Phospholipid Remodeling in Physiology and Disease

Bo Wang, Peter Tontonoz

Research output: Contribution to journalReview articlepeer-review


Phospholipids are major constituents of biological membranes. The fatty acyl chain composition of phospholipids determines the biophysical properties of membranes and thereby affects their impact on biological processes. The composition of fatty acyl chains is also actively regulated through a deacylation and reacylation pathway called Lands' cycle. Recent studies of mouse genetic models have demonstrated that lysophosphatidylcholine acyltransferases (LPCATs), which catalyze the incorporation of fatty acyl chains into the sn-2 site of phosphatidylcholine, play important roles in pathophysiology. Two LPCAT family members, LPCAT1 and LPCAT3, have been particularly well studied. LPCAT1 is crucial for proper lung function due to its role in pulmonary surfactant biosynthesis. LPCAT3 maintains systemic lipid homeostasis by regulating lipid absorption in intestine, lipoprotein secretion, and de novo lipogenesis in liver. Mounting evidence also suggests that changes in LPCAT activity may be potentially involved in pathological conditions, including nonalcoholic fatty liver disease, atherosclerosis, viral infections, and cancer. Pharmacological manipulation of LPCAT activity and membrane phospholipid composition may provide new therapeutic options for these conditions.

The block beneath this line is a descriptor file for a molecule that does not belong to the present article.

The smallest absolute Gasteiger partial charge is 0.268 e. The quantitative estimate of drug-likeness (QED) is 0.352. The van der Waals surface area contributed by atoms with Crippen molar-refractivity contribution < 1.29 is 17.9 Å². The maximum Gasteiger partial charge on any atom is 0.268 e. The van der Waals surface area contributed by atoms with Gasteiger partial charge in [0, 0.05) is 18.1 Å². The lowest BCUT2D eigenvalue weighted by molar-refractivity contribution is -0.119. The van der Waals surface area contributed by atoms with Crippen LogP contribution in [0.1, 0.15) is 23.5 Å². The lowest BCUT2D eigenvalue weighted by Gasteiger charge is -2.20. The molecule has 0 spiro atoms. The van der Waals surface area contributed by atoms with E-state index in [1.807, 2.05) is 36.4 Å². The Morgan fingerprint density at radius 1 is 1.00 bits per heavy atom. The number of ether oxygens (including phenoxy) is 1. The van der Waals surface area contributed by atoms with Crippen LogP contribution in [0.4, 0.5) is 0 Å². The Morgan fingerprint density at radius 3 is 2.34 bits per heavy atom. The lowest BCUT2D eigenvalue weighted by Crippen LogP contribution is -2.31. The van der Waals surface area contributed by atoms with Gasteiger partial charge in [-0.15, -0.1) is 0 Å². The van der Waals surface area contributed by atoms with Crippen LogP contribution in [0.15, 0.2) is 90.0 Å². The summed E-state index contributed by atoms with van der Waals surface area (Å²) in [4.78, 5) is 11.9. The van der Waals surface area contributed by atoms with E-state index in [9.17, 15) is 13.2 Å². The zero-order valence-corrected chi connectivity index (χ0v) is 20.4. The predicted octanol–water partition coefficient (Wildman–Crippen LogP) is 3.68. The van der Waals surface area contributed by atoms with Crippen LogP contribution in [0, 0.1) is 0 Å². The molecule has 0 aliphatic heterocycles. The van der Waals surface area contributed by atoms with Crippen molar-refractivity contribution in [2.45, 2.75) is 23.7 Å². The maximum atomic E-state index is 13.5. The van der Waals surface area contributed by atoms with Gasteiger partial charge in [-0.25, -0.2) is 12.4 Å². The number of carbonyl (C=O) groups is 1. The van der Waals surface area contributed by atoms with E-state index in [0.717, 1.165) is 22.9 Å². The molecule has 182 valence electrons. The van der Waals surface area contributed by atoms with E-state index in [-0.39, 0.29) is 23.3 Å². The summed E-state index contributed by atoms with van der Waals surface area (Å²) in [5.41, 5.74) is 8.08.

Original languageEnglish (US)
Pages (from-to)165-188
Number of pages24
JournalAnnual review of physiology
StatePublished - Feb 10 2019
Externally publishedYes


  • cholesterol metabolism
  • intestinal homeostasis
  • lipid metabolism
  • lipogenesis
  • lipoprotein production
  • lysophosphatidylcholine acyltransferase
  • phospholipid remodeling
  • surfactant biosynthesis

ASJC Scopus subject areas

  • Physiology


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